Data Types are important in SQL because the database needs to know what type of data is being stored, and how large that data is. Some data takes up more space than others, so part of the benefit is efficiency.

Each column in a database has a data type, and the data in that column has to be of that type. Here’s an example of a table:

first_name (varchar)salary (Integer)pet_name (varchar)class (varchar)

Most data types fall into the following categories: Numbers, timestamps, and Strings.

Do a Google search for “MySQL Documentation” and find the manual. There should be a section somewhere called data types.

MySQL Data Types


Numeric data types are numbers.

Numbers can be used for things like Age, salaries, number of cats, and other things. You’ll even be able to use numbers for things like “True or False” otherwise known as a “Boolean” where 1 stands for TRUE and 0 stands for FALSE.

Be careful though. Some languages may treat numbers differently, and depending on how you do it, they could come out of the database as “1” or 1, or a BIT value of 1. So just be aware.

When you read the manual, you’ll see the numbers are basically split into categories from small
to large. You don’t want to waste space so it’s important to use just the right size of number.

We have options like tinyint, smallint, int, bigint, etc…

If you’re asking a user for their AGE, you don’t need SMALLINT because it goes up to 65535. I don’t think people live to be 65,000 years old so it’s probably not necessary. TINYINT will be just fine, since it covers 0-255 and most people will not live that long. You might need SMALLINT for a Tree’s age though!

We also have Decimal types like FLOAT and DEC, but we’ll get to those later on.


These allow you to get information about when things happen. You can be really specific
down to micro seconds (6 digit precision) or just get the year! This is useful for stuff like when a user signed up, or when their 30 day trial ends, or something along those lines. Usually when users create accounts you’ll give them a TIMESTAMP of some sort, which is useful in various ways.


STRING data types are extremely common, and we have several to choose from.

You may need to set an “encoding”, but I won’t bore you with the details (Blog post coming soon!). utf8 is used by default in VARCHAR, and utf8 is probably a safe bet for most of us.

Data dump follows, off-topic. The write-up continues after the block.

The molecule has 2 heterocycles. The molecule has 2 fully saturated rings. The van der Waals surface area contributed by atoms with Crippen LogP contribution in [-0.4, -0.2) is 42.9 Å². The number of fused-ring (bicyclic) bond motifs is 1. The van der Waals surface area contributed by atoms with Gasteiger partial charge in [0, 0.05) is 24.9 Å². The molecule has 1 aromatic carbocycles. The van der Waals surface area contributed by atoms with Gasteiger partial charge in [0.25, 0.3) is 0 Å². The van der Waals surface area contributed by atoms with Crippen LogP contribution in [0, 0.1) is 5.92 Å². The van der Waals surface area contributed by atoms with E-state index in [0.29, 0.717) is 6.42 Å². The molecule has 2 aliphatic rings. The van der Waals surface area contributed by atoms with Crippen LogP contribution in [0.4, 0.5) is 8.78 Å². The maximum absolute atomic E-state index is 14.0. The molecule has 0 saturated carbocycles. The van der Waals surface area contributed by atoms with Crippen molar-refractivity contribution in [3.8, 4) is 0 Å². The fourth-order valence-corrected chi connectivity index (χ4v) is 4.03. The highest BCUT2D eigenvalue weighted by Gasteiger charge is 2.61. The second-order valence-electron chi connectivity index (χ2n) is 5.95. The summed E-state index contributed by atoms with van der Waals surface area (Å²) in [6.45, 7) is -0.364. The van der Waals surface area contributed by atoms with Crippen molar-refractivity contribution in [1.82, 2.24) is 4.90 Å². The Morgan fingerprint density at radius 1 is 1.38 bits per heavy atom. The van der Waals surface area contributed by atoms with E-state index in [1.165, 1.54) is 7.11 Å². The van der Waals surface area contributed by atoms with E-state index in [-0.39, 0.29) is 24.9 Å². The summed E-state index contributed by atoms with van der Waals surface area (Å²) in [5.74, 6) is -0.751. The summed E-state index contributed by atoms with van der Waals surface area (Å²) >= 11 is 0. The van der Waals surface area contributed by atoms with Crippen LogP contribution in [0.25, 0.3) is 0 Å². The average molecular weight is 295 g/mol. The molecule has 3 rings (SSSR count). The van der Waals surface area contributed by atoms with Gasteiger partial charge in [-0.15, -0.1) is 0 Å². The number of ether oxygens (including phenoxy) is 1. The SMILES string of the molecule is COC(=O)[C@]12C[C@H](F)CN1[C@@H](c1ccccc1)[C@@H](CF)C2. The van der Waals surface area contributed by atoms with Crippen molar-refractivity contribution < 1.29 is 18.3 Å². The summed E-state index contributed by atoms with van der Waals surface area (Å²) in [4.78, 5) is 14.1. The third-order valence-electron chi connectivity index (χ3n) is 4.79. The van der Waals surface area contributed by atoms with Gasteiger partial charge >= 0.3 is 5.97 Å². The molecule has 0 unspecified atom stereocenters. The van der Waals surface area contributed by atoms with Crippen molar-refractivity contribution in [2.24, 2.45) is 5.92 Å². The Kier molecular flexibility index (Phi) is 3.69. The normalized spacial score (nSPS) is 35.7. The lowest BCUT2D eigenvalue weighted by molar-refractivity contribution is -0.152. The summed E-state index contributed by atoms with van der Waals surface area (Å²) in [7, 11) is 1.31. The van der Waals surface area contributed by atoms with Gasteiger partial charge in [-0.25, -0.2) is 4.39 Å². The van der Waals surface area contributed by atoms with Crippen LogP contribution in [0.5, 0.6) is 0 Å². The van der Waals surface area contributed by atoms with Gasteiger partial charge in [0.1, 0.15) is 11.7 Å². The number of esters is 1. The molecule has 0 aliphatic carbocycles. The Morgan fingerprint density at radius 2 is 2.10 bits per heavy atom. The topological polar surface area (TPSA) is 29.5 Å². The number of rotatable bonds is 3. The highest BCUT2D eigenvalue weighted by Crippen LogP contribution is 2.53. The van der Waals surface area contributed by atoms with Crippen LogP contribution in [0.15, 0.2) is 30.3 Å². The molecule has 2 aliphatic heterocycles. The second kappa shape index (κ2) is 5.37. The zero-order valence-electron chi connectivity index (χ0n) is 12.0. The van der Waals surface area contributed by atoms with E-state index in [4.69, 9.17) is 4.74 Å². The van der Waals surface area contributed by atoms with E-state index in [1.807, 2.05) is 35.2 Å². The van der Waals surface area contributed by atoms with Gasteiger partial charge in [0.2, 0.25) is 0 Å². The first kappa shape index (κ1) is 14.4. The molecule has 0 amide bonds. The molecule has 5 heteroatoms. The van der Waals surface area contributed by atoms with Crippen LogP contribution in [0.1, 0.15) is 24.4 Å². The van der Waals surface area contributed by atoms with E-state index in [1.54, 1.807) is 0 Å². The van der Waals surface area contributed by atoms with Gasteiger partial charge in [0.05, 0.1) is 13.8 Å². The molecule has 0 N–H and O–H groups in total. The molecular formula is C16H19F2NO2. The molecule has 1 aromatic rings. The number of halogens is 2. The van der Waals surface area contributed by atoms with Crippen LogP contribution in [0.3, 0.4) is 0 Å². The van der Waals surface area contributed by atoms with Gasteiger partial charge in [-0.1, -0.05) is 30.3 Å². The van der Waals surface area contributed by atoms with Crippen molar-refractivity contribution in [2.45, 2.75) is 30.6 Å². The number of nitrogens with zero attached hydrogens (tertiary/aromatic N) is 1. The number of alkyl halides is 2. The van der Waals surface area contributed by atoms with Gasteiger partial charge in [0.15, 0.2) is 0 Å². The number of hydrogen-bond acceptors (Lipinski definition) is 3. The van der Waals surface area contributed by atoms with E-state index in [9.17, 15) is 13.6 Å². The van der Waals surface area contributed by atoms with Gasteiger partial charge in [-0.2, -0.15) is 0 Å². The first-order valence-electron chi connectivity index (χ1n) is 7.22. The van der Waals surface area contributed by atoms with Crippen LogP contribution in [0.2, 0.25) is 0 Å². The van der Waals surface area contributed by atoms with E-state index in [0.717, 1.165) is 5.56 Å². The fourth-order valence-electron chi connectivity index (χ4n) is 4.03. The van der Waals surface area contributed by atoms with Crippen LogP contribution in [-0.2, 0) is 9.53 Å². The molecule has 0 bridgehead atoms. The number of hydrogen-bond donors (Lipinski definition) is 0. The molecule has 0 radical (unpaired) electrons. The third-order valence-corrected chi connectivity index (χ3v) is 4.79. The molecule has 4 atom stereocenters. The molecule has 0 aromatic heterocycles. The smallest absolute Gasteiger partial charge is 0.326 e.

Here’s a couple STRING data types you can use:

  • text – Big chunk of text you have little to no control over
  • char – Fixed length
  • varchar – variable length with a well defined upper limit
  • enum – One value chosen from a list of values. Don’t use this unless you know what you’re doing
  • SET() – zero or more values Probably don’t want to use this either

VARCHAR is probably the most common. You’ll see stuff like VARCHAR(20) which means it can have anywhere from 0 to 20 characters. VARCHAR(255) means it can have anywhere from 0 to 255 characters.

If you have a column for your users last_name, then you probably don’t need 25,000 characters. I’m betting VARCHAR(35) will work for 99.9% of the population.

Storing something like a blog post should probably be “text” or a very large varchar, because some blog posts are very long.

After reading this page, I encourage you to read the manual pages in the Mysql docs, and think about your own data. In the next post, we’ll start creating tables and databases.


– Read the Mysql “Data Types” section in the docs.
– Decide which data types to use for the following fields: first_name, age, gender, career, fav_color has_pets
– Come up with your own project. Think about the information you might need to gather.
– What data types should you use for these fields/columns?

Published by John Curry

John has a diverse technical skill set. He's a "Full-Stack" developer, and can do anything from using page builders in WordPress to building complex applications with a variety of modern tools. When he's not coding you can find him underwater or in the mountains.

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